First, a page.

The sound of the phone ringing barely roused me from my sleep at four thirty in the morning. “Hello?” I said, drowsily, hesitantly.
Hearing my sister say just one word, my name, with an edge of panic in her voice, had me wide awake instantly. “Di,” she repeated, and continued, panic rising, “I think Kenny is dead. I called 911.”
At first I had some hope. I kept as calm as possible. I told her to stay on the line with me while she waited for the ambulance. Her fears, her reality, continued to spill out. “He didn’t turn off his alarm. He wasn’t moving. I touched his face. He was cold.”
“I’m sorry, so sorry. Keep talking. Don’t hang up.” Wanting not to believe the unbelievable, that my sister’s husband was dead, suddenly, unexpectedly, at only 54 years old, I tried to offer comfort, to assure my sister someone was with her.
“They tried to tell me how to do CPR. But it’s too late. He’s cold. He is so cold.
Wait…I have to go let them in. The ambulance is here.”
“Don’t hang…” Click.
Shaken, and shaking, I dial my brother. No answer. Probably his cell phone is not loud enough to wake him. I dial my other brother. He answers, groggy as I had been earlier. I deliver the dreadful message. “Stay there,” he says, “I’ll come take you out to Sue’s in my truck.” This, at least, is welcome news. I won’t have to go alone, and I won’t have to try to drive on the icy roads.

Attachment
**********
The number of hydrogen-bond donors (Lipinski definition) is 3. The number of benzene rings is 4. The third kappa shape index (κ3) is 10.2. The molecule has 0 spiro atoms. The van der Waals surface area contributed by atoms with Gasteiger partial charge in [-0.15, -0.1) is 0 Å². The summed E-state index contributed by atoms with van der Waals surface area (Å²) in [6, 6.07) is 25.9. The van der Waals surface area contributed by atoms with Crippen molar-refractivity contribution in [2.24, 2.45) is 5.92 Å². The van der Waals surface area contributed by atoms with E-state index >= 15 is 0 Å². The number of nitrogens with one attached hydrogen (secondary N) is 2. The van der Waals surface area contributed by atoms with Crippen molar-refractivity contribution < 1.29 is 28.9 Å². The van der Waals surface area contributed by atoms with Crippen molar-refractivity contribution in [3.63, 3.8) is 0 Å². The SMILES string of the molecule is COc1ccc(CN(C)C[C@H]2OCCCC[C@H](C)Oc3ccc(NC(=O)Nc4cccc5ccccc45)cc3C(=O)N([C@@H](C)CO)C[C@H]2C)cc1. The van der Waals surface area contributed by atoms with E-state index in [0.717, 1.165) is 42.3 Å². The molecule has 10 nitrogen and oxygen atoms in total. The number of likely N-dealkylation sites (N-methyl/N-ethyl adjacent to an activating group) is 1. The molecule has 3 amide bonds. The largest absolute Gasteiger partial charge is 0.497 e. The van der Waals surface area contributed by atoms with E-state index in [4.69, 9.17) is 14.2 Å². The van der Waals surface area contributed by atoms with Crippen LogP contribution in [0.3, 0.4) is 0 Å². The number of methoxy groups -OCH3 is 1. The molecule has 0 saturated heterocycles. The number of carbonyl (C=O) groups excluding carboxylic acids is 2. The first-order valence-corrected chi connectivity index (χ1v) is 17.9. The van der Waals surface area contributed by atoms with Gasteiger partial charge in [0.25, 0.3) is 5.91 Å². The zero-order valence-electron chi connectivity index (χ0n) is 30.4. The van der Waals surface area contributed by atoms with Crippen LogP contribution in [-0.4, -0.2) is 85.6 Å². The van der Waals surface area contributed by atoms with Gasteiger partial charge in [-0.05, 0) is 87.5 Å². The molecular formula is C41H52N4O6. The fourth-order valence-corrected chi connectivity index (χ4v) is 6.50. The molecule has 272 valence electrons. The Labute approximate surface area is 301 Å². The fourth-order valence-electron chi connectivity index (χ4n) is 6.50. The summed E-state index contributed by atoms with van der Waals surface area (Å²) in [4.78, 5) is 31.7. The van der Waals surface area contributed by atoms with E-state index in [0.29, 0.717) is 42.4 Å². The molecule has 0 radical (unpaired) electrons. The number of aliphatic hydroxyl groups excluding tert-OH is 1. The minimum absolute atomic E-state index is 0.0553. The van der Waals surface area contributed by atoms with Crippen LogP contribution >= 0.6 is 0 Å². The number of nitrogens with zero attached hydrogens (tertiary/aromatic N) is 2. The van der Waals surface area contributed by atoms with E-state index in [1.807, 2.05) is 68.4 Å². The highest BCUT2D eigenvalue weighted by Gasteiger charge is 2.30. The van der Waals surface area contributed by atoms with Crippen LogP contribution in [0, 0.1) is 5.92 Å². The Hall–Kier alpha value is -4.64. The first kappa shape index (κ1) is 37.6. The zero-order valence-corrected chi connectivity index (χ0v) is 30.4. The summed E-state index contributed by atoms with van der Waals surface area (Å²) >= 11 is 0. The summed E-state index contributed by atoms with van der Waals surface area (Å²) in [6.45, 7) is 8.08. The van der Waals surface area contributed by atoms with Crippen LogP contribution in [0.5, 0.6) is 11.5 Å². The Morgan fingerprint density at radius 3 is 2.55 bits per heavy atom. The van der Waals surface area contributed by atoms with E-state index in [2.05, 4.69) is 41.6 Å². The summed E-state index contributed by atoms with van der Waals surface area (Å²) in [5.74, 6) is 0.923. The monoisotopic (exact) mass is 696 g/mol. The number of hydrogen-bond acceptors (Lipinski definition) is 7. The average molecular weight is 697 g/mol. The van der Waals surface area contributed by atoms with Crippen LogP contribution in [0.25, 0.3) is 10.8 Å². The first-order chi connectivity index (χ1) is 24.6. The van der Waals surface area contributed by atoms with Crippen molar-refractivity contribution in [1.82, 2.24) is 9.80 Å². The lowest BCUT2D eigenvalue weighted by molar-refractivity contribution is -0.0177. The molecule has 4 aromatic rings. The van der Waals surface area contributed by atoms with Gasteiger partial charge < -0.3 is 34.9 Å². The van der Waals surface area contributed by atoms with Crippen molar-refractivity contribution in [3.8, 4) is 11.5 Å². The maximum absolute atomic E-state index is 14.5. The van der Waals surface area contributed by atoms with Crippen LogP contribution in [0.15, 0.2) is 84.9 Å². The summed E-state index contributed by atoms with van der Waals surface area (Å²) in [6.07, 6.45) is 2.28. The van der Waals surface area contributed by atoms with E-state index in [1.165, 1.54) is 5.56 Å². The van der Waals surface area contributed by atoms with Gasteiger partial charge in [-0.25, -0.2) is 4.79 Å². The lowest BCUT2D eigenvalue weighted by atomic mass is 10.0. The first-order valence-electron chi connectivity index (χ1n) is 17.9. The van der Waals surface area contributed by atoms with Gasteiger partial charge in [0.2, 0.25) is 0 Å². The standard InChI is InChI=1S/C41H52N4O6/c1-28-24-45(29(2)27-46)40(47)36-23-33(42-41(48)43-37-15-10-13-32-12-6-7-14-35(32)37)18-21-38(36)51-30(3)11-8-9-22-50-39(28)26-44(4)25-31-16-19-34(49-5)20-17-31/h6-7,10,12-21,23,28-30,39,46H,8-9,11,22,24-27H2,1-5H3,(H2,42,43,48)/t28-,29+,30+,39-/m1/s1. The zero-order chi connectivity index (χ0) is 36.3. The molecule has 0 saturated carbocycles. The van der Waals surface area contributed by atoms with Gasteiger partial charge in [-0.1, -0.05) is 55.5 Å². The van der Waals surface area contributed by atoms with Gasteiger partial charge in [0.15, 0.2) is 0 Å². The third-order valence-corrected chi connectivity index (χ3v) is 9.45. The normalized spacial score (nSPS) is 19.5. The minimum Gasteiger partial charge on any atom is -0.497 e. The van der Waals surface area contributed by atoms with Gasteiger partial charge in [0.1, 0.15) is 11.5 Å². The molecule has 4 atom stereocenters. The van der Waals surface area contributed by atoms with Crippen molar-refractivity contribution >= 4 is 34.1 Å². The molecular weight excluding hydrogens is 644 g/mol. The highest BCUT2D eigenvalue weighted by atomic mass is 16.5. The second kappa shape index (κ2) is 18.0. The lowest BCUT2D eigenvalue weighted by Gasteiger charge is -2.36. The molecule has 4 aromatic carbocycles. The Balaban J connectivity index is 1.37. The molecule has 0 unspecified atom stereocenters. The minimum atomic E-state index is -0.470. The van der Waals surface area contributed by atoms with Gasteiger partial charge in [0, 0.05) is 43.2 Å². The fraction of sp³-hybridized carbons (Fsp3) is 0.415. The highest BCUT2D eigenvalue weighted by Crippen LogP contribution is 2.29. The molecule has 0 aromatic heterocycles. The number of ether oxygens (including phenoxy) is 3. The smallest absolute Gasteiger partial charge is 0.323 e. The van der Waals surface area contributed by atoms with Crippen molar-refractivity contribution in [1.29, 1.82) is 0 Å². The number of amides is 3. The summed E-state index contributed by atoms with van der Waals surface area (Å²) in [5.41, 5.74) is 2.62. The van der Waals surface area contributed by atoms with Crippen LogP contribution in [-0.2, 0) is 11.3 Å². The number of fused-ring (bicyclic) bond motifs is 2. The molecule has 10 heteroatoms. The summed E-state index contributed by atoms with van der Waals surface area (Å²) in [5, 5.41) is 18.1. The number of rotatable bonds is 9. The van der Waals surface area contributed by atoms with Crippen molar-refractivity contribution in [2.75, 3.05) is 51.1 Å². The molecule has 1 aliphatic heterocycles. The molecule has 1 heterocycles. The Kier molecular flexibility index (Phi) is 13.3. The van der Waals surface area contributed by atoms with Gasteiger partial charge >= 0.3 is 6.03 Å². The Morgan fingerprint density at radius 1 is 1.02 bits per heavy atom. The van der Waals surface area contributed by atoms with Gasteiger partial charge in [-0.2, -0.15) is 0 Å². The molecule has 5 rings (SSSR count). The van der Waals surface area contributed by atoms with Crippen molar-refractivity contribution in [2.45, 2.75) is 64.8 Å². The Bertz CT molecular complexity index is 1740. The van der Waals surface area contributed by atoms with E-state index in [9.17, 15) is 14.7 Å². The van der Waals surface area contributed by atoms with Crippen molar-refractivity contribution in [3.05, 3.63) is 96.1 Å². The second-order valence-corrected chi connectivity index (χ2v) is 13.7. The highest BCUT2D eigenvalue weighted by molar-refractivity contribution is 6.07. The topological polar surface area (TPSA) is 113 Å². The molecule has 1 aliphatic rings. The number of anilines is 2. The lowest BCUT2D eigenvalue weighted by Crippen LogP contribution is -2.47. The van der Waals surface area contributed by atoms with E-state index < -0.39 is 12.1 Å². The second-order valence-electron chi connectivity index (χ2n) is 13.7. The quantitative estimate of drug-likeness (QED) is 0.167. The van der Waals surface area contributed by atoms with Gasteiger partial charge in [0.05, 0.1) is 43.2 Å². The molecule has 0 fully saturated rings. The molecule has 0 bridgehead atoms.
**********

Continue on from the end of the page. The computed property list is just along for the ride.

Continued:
I redial my brother. This time he answers. Again, I force out the words I wish I did not have to say. My brother and his wife agree to go to my mother’s house to be with her, to tell her the sad news.
My brothers’ compassion, I know, without words being spoken, is for my sister, but for me, too. They know I am remembering another day, when my husband died too young. Their love surrounds me, strengthening me so I can be there for my sister.
My sister calls back. She, too, had a brief moment of hope. The EMTs had gone in ahead of her. When she walked into the bedroom, she saw Kenny’s head lifted up off the bed. In the split second before her mind registered the fact that the EMTs were moving him to the stretcher, she thought, “Oh, thank God, I was wrong.”
But now there is absolutely no doubt. The EMTs want to know where to transport the body. We talk about it briefly, and my sister makes a decision. I tell her about the conversations with our brothers. I say over and over, “I’m on my way. I’ll be there as soon as I can.”
“Hurry!” she says. Then, “No, just be careful!” We both wish that the distance between our two houses was much shorter, the day already lighter, the roads much clearer.
She talks, and I listen. Pain and sorrow are in every word. The words hurt, but even so, the healing begins with the words. In telling the story over and over. Minutes pass like hours.
Sue’s friend, who lives close by, arrives. I reluctantly get off the phone and start throwing some things together so I can stay at my sister’s. Finally, my brother comes, and we head out to my sister’s house. During the drive, I talk, and he listens.
We arrive. I rush in. My sister and I fall into each other’s arms. For now, no more words…just tears.
The call came. It woke us up.